Bouillabaisse is a Provencal fish stew. This is probably one of my favourite dishes and I love to spend an afternoon making it properly from scratch, however, don’t be put off, it can be done quicker I just like to take my time!

Contents (serves 4)

  • 1 x tinned tomatoes
  • 1 litre homemade fish stock
  • a pinch of saffron
  • a pinch of cayenne pepper
  • salt and pepper
  • mixed seafood- I used 1xgurnard, 1xbream and 1 large hake fillet, filleted and chopped into chunks. Reserve the fish bones/heads for the stock
  • 12-15 raw crevettes/prawns- peeled, shells retained
  • Handful of mussels
  • Bunch flat-leaf parsley, stalk reserved for stock
  • Samphire, steamed for about 3 minutes, to serve
  • Rouille, to serve

Soup base

  • 1 large bulb fennel
  • 2 sticks celery
  • 6 cloves garlic
  • 2 onions
  • 2 carrots
  • 3 bay leaves
  • Bunch of flat leaf parsley
  • 1 tsp fennel seeds, crushed
  • Small glass white wine/Pernod

Fish Stock

  • Bones, head and tails or the fish (about 2 carcases) or ask your fishmonger for some free scraps
  • 2 red onions, quartered
  • 2 carrots, sliced
  • 2 sticks celery, halved
  • Stalks of flat-leaf parsley
  • 1 fennel bulb, sliced
  • 2 bay leaves
  • 6 black peppercorns
  • Salt
  • 2 litre cold water
  1. Start by making the fresh fish stock but if using a cube, skip to stage 4.
  2. Place all the ingredients into a large pan (except the salt) and cover with the water. Bring to the boil and skim off any scum that comes to the surface and discard.
  3. Lower the heat and simmer for 20 minutes, but no longer. Season to taste and then strain and reserve the stock for use later.
  4. Now start on the soup base. Chop the vegetables and fry gently in some oil in a large pot with the fennel seeds, bay leaves and parsley. Cover with a cartouche (a round shaped piece of parchment) to prevent the vegetable catching and to help soften them. Reduce the heat and soften for 40 minutes.
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  6. After 40 minutes, increase the heat and caramelize the vegetables for a few minutes until tinged with brown. Add a small glass of white wine and simmer for 1 minute before adding the tomatoes, 600-800ml fish stock and a pinch of saffron and cayenne and season. Bring to the boil and then simmer for 1 hour. Meanwhile…….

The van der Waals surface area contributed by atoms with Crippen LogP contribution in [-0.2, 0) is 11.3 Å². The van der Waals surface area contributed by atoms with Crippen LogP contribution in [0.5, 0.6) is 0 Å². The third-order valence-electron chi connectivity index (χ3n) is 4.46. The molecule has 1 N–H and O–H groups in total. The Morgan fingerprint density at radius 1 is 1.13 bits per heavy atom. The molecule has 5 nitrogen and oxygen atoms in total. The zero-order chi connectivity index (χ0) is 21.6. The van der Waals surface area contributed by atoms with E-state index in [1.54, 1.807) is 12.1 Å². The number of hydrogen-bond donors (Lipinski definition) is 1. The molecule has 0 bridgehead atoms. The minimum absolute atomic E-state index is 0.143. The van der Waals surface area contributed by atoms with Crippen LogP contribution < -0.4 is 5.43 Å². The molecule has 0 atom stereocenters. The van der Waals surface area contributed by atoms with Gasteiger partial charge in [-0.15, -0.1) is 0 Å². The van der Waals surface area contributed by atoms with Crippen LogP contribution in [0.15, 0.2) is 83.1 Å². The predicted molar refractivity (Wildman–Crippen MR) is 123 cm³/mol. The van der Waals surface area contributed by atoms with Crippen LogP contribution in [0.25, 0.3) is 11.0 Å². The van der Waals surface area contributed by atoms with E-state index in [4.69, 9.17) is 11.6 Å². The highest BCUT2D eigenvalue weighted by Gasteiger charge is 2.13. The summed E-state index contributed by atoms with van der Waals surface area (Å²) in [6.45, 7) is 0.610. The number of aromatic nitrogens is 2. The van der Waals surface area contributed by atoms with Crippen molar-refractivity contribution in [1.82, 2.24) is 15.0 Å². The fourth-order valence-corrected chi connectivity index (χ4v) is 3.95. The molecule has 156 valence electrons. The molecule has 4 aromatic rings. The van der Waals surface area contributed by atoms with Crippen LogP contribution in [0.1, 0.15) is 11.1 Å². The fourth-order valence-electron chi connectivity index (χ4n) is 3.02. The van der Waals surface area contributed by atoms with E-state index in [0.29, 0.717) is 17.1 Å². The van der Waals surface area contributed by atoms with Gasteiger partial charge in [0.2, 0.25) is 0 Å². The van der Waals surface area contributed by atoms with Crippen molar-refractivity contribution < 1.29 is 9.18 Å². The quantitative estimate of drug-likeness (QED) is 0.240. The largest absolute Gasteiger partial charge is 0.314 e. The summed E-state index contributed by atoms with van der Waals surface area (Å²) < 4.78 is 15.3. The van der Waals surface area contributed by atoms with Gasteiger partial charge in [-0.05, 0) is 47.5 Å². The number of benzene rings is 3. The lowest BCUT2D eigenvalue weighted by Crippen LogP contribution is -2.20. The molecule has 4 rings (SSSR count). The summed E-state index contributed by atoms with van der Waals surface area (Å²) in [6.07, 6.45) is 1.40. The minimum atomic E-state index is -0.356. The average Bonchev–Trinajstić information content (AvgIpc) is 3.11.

A traditional bouillabaisse has a ‘tomatoey’ sauce flavour, however, I have adapted various recipes to bring out the best in the flavours I like best. Feel free to skip this step but it wholeheartedly adds a deep, rich, fishy punch to the soup base. Here I have made a prawn stock/reduction using the reserved shells.

  1. Fry the reserved prawn/crevette shells and heads in a little oil for about 5 minutes, until they turn a beautiful deep orange and release their juices
  2. Add a splash of wine and simmer for 1 minute, before adding a large spoonful of the simmering soup base and then top up with about 200ml of fish stock.
  3. Bring to the boil, then simmer for 25 minutes.
  4. After this time, strain and retain the prawn stock, season and discard the shells.


8.   After 1 hour, puree the soup with a hand blender (not too smooth, don’t worry if there are a few lumps) and add the prawn reduction (If not using, add fish stock to obtain your required consistency)

9.   Finally, add the chunks of fish and on a very low simmer, cook the fish for about 6-7 minutes before adding the shelled prawns and mussels. With a lid on, cook for a few minutes until the mussels are open and the prawns are cooked.

10.  Serve in deep, warmed bowls topped with samphire and scattered with chopped parsley and drizzle with extra virgin olive oil. I devoured mine with the traditional mayonnaise- Rouille and giant sourdough croutons